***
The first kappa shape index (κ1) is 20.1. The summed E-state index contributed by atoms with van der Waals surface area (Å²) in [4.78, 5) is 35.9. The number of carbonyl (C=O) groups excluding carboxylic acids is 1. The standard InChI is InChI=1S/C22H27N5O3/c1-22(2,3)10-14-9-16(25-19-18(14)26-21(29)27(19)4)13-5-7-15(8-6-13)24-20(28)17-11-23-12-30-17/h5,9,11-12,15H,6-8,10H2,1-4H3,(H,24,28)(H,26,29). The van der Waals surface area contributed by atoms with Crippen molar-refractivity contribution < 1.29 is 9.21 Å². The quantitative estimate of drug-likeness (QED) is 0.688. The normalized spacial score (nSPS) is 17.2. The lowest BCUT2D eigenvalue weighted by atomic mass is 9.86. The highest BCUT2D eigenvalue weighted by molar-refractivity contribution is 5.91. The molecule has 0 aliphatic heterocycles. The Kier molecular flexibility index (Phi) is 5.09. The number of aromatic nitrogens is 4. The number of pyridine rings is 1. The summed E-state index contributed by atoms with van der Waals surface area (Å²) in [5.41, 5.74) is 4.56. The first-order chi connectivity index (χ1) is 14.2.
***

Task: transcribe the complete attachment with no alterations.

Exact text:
The first kappa shape index (κ1) is 20.1. The summed E-state index contributed by atoms with van der Waals surface area (Å²) in [4.78, 5) is 35.9. The number of carbonyl (C=O) groups excluding carboxylic acids is 1. The standard InChI is InChI=1S/C22H27N5O3/c1-22(2,3)10-14-9-16(25-19-18(14)26-21(29)27(19)4)13-5-7-15(8-6-13)24-20(28)17-11-23-12-30-17/h5,9,11-12,15H,6-8,10H2,1-4H3,(H,24,28)(H,26,29). The van der Waals surface area contributed by atoms with Crippen molar-refractivity contribution < 1.29 is 9.21 Å². The quantitative estimate of drug-likeness (QED) is 0.688. The normalized spacial score (nSPS) is 17.2. The lowest BCUT2D eigenvalue weighted by atomic mass is 9.86. The highest BCUT2D eigenvalue weighted by molar-refractivity contribution is 5.91. The molecule has 0 aliphatic heterocycles. The Kier molecular flexibility index (Phi) is 5.09. The number of aromatic nitrogens is 4. The number of pyridine rings is 1. The summed E-state index contributed by atoms with van der Waals surface area (Å²) in [5.41, 5.74) is 4.56. The first-order chi connectivity index (χ1) is 14.2.